Shocking new look for Scott Spark

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Where is the rear-suspension's shock? It is hidden from view (Photo: Scott)
Where is the rear-suspension's shock? It is hidden from view (Photo: Scott)
  • This is a dual-suspension mountain bike, that has a hidden shock
  • A proudly Swiss project, Scott partnered with one of its subsidiaries, to design the new Spark
  • With the shock completely shielded, you could have lower suspension servicing costs

Scott has a strong local following. The Swiss brand’s many World Cup XC wins, thanks to multiple World Champion, Nino Schurter, has made it a desirable dual-suspension mountain bike option.

For its latest product update, Scott has radically reshaped the appearance and suspension function of its popular Spark range.

In one of the most dramatic redesigns for an established mountain bike model range, the Spark now has a hidden rear shock. The result is a bike that looks simple and purposeful, despite its sophistication.

mountain bike
The shock is completely hidden, protecting it from crash damage and grit (Photo: Scott)
mountain bike
A removable access panel, allows you to adjust the Spark's shock settings (Photo: Scott)

Looking better - and keeping it cleaner

Why did Scott decide to completely redesign its popular Spark frame? In a market where appearance and visual differentiation can often trigger a subliminal marketing influence, Scott desires greater product differentiation in a very competitive mountain bike market.

Most dual-suspension mountain bikes look broadly similar, which is the logical design outcome of having to package a fully external suspension linkage and shock, as part of the frame. With this new Scott, the shock is placed inside the seat- and downtube juncture, completely hidden from view.

Beyond the wonderfully slick appearance, the internal shock mount could reduce maintenance costs. In South African riding conditions, fine dust permeates all mountain bike components, triggering wear. With the Spark’s internal shock being shielded from environmental dust and mud, you could see seals lasting a lot longer, compared to rival bikes.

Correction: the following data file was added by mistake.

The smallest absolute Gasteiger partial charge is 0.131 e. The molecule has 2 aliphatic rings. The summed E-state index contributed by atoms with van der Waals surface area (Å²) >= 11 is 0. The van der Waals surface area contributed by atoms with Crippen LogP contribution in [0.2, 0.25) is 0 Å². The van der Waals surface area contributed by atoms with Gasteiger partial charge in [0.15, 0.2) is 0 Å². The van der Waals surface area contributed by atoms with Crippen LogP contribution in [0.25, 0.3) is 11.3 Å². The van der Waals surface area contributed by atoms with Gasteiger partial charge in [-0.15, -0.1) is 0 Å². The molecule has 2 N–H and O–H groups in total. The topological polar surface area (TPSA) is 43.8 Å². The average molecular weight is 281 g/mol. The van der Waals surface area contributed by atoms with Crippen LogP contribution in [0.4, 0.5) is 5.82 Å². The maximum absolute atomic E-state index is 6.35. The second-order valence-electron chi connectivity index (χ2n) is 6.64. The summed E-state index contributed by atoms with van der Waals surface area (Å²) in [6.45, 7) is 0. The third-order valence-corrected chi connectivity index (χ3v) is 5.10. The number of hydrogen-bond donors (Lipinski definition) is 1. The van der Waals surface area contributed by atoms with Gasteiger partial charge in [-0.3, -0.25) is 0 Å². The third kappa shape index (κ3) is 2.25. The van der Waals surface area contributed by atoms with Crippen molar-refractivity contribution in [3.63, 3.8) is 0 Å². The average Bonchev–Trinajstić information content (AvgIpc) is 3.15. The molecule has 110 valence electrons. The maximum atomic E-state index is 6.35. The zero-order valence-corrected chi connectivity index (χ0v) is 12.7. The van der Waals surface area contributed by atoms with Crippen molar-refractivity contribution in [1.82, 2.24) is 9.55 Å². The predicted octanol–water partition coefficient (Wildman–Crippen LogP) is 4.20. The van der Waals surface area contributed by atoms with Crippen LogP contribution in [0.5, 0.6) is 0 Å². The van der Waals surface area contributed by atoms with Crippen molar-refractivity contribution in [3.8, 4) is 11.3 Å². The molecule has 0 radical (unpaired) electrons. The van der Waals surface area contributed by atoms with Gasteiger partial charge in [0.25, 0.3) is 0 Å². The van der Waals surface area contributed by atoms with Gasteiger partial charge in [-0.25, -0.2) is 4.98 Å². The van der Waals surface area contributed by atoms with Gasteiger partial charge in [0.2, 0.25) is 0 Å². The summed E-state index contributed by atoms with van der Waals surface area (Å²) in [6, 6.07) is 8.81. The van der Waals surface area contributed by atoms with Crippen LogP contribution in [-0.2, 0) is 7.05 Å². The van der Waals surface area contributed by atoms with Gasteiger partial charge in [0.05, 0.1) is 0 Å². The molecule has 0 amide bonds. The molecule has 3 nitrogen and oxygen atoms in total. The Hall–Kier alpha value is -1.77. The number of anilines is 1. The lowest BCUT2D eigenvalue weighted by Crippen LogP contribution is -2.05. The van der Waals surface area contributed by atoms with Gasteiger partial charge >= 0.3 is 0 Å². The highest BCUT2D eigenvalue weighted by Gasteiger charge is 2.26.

Scott Spark
Kate Courtney, on the women's version, branded as Contessa (Photo: Scott)

Two front fork options

Trick frame design aside, what are the notable features and core specifications on Scott’s new Spark? The wheel size is obviously 29er, with 120mm of rear-suspension travel.

Fork specification depends on whether you choose the Spark RC or 900. These two naming conventions split the Spark range between dedicated XC- and trail bikes.

The Spark RC is configured to be a pure lightweight machine, ideal for rolling huge distances and crushing those stage racing goals. It has a 120mm fork and is equipped lightweight tyres, which prioritize rolling speed instead of absolute grip.

If you enjoy fast and flowing descents, Scott offers the Spark as a 900-series bike, with an upsized 130mm front fork and grippier tyres.

Scott Spark
Spark's handlebar is a single carbon moulding, with clever cable routing (Photo: Scott)

A potentially complicated handlebar - neatened

Scott prizes efficiency with its Spark range and allows for both the front and rear suspension, to be locked, remotely, when climbing – or riding along on a level road. This TwinLoc system’s remote is placed on the Syncros one-piece carbon handlebar, with clips that guide all the cables, tidying up the Spark’s cockpit.

As one would expect, considering its topography, Switzerland is a force in mountain bike design. The new Spark is a notable collaboration between Switzerland’s most global mountain bike brand, Scott, and Bold Cycles, a boutique Swiss brand.

Scott bought a controlling share in Bold Cycles during early 2019 and the new Spark, is proof of how clever that acquisition was.

mountain bike
Swiss mountain bike phenom, Nino Schurter, showing what the new Spark is capable of (Photo: Scott)
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